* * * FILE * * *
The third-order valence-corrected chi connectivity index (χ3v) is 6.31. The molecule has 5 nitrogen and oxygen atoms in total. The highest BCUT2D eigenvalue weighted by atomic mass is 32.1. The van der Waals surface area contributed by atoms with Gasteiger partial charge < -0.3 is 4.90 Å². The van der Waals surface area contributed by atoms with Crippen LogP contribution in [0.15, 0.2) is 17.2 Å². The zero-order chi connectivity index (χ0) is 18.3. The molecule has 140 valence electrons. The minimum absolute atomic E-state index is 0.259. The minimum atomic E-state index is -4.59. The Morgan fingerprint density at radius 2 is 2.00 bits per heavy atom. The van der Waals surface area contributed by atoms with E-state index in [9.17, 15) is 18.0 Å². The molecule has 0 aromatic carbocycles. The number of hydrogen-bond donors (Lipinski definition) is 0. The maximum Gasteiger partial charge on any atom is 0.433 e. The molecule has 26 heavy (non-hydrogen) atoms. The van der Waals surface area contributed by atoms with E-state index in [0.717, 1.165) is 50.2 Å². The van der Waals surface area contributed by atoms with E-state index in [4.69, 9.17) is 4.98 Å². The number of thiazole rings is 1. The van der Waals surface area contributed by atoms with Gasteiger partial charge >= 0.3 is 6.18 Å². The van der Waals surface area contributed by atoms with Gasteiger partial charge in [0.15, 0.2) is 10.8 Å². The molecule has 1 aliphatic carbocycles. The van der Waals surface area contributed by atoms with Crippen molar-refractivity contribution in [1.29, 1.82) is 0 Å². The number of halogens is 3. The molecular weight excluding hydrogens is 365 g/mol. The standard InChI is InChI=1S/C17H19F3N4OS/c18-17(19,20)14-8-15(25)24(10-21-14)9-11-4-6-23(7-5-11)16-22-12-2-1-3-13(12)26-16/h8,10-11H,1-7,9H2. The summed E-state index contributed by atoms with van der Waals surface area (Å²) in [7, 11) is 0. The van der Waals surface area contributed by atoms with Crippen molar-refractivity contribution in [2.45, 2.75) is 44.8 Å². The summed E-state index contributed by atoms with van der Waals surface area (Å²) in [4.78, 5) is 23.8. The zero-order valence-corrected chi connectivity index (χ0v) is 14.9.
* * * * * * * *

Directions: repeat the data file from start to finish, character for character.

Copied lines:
The third-order valence-corrected chi connectivity index (χ3v) is 6.31. The molecule has 5 nitrogen and oxygen atoms in total. The highest BCUT2D eigenvalue weighted by atomic mass is 32.1. The van der Waals surface area contributed by atoms with Gasteiger partial charge < -0.3 is 4.90 Å². The van der Waals surface area contributed by atoms with Crippen LogP contribution in [0.15, 0.2) is 17.2 Å². The zero-order chi connectivity index (χ0) is 18.3. The molecule has 140 valence electrons. The minimum absolute atomic E-state index is 0.259. The minimum atomic E-state index is -4.59. The Morgan fingerprint density at radius 2 is 2.00 bits per heavy atom. The van der Waals surface area contributed by atoms with E-state index in [9.17, 15) is 18.0 Å². The molecule has 0 aromatic carbocycles. The number of hydrogen-bond donors (Lipinski definition) is 0. The maximum Gasteiger partial charge on any atom is 0.433 e. The molecule has 26 heavy (non-hydrogen) atoms. The van der Waals surface area contributed by atoms with E-state index in [0.717, 1.165) is 50.2 Å². The van der Waals surface area contributed by atoms with E-state index in [4.69, 9.17) is 4.98 Å². The number of thiazole rings is 1. The van der Waals surface area contributed by atoms with Gasteiger partial charge >= 0.3 is 6.18 Å². The van der Waals surface area contributed by atoms with Gasteiger partial charge in [0.15, 0.2) is 10.8 Å². The molecule has 1 aliphatic carbocycles. The van der Waals surface area contributed by atoms with Crippen molar-refractivity contribution in [1.29, 1.82) is 0 Å². The number of halogens is 3. The molecular weight excluding hydrogens is 365 g/mol. The standard InChI is InChI=1S/C17H19F3N4OS/c18-17(19,20)14-8-15(25)24(10-21-14)9-11-4-6-23(7-5-11)16-22-12-2-1-3-13(12)26-16/h8,10-11H,1-7,9H2. The summed E-state index contributed by atoms with van der Waals surface area (Å²) in [7, 11) is 0. The van der Waals surface area contributed by atoms with Crippen molar-refractivity contribution in [2.45, 2.75) is 44.8 Å². The summed E-state index contributed by atoms with van der Waals surface area (Å²) in [4.78, 5) is 23.8. The zero-order valence-corrected chi connectivity index (χ0v) is 14.9.